The Tribunal ordered:

  • $10, 000 to the Applicant for monetary compensation for loss of the right to be free from discrimination
  • Lost wages (to be calculated)
  • The Applicant to be placed in the job if he successfully completes the City’s pre-employment testing.

To read the full decision, visit CanLII


Lauzon v. Ontario Provincial Police, 2011 HRTO 1404

(Disability)

Mr. Lauzon wanted to apply to become a police constable after he had been working as an auxiliary officer with the Ontario Provincial Police (OPP) for many years. As an initial step, he was required to go through a pre-interview assessment used by the OPP. He met the standards for each of the tests in the assessment except the vision test. Because he did not meet the standard for depth perception, he was not allowed to continue in the application process.

The Tribunal found “the Respondents have not met their onus of establishing that the existing measurement of depth perception is reasonably necessary to accomplish the goal of a police officer being able to do his/her work safely and that the Respondents cannot accommodate individual capabilities and differences without incurring undue hardship. As a result I find that the Applicant was discriminated against on the basis of disability.”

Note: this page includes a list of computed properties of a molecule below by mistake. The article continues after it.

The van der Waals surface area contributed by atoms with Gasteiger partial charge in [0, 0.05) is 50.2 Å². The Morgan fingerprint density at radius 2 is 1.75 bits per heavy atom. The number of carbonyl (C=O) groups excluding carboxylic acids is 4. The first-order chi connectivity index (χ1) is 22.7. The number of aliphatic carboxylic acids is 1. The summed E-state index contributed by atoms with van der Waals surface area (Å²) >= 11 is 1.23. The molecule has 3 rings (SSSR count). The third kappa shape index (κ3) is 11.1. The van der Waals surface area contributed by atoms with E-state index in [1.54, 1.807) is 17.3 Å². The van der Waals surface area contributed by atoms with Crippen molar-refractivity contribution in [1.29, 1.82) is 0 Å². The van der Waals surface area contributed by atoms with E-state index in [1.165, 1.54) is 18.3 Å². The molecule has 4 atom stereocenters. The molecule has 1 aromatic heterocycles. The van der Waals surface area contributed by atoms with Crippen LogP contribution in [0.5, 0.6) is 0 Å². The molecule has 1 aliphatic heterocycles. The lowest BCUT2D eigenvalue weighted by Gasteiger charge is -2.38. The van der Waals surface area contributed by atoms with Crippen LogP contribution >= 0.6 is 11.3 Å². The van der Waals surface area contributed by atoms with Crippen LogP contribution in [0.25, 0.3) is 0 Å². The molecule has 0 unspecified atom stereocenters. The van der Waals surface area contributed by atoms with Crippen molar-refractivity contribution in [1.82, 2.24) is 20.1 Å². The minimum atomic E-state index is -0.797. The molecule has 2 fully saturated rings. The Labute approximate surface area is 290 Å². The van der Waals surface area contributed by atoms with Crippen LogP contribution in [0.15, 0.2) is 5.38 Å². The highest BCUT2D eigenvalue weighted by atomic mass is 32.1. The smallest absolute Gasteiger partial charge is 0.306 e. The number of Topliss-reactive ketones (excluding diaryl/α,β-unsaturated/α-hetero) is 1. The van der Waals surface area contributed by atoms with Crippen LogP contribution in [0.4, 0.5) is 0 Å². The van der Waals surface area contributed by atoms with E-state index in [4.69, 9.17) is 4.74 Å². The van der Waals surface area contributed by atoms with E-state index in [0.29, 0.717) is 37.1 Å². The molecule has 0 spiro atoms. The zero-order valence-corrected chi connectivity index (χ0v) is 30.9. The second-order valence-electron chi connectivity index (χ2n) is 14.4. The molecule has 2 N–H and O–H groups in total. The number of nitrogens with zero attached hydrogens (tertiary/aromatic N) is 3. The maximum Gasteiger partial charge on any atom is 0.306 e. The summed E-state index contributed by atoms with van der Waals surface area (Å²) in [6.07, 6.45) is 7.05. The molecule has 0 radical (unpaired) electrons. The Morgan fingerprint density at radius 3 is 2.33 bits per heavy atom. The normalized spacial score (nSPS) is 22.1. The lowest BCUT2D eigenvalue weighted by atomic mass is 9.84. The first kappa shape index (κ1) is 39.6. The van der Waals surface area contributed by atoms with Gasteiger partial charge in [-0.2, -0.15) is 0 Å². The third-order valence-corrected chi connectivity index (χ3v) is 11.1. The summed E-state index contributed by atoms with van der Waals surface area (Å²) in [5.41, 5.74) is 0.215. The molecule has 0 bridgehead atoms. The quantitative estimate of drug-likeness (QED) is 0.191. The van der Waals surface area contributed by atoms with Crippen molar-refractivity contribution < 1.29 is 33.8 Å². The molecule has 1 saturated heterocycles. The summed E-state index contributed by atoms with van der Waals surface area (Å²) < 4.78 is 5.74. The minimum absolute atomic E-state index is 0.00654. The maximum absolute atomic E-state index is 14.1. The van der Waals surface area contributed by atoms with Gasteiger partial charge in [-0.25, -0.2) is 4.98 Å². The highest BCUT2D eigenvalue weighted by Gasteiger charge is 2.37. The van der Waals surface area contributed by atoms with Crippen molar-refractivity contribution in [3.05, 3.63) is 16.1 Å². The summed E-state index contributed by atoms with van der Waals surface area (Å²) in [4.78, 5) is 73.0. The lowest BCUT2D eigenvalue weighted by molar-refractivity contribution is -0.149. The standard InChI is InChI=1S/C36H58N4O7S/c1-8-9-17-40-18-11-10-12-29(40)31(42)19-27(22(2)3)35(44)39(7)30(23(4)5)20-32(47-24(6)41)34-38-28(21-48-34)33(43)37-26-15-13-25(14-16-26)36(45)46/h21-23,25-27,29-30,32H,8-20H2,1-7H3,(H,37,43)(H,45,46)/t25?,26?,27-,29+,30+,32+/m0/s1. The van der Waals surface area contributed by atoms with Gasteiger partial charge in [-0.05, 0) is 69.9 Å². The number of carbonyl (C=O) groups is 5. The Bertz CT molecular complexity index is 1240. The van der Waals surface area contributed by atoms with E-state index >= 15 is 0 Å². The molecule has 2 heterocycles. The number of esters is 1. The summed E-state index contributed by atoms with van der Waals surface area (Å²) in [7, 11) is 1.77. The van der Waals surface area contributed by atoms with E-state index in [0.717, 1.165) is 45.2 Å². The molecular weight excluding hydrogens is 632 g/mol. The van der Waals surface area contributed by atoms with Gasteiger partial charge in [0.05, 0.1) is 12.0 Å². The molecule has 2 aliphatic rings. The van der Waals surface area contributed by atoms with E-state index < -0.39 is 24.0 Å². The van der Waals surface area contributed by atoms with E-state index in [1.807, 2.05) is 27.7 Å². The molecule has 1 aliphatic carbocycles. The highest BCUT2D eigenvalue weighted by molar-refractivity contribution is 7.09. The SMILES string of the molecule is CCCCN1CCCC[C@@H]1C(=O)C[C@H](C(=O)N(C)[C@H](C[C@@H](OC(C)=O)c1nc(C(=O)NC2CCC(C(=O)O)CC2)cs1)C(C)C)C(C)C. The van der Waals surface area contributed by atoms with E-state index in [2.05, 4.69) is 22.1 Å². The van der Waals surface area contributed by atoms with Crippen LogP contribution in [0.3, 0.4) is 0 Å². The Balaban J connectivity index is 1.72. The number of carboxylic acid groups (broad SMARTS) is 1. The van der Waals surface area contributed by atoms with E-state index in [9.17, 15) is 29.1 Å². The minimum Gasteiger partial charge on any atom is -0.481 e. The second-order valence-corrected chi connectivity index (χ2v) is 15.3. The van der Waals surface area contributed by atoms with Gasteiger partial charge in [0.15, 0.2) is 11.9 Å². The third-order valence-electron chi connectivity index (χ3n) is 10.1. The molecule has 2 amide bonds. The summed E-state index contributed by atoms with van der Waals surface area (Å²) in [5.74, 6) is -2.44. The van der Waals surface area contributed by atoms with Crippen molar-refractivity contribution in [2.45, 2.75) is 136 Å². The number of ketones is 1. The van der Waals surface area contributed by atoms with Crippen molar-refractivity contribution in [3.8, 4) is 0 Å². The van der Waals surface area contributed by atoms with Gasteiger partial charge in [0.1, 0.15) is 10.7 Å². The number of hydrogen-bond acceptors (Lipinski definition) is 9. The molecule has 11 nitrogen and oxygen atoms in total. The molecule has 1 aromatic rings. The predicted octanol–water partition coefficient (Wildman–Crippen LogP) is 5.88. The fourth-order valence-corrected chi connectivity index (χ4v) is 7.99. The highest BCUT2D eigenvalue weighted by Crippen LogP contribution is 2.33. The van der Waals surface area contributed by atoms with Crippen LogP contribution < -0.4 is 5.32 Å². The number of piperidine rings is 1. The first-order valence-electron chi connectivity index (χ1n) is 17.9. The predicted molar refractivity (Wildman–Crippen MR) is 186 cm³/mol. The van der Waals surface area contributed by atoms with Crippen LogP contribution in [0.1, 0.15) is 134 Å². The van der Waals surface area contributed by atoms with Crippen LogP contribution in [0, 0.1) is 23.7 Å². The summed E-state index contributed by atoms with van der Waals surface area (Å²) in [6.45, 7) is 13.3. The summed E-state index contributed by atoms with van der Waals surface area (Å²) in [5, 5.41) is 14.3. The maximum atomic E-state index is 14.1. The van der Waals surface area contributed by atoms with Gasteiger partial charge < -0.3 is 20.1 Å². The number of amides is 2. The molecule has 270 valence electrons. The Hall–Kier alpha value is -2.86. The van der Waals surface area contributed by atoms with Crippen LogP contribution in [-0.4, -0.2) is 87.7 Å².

The Tribunal ordered:

  • $8,000 to the Applicant for monetary compensation for loss of the right to be free from discrimination
  • The Respondent (OPP) to issue a Certificate of Results to the Applicant effective the date of the decision
  • The Respondent (OPP) to cease relying on the standard of “stereo acuity of 80 seconds of arc or better” as a vision requirement in the Constable Selection System.

To read the full decision, visit CanLII


Couchie v. Ontario (Municipal Affairs and Housing), 2011 HRTO 689

(Ancestry)

Ms. Couchie was terminated after the first of six sessions she was contracted to deliver on Aboriginal relations for staff from various Ontario government ministries. Evaluations from that first session included comments such as “whining about all the past historical injustices.” Her non-Aboriginal co-presenter also received negative reviews. One week later, Ms. Couchie’s contract was terminated at the direction of the Ministry of Municipal Affairs and Housing. Her co-presenter, however, was retained - with the direction that he get some “refresher work.”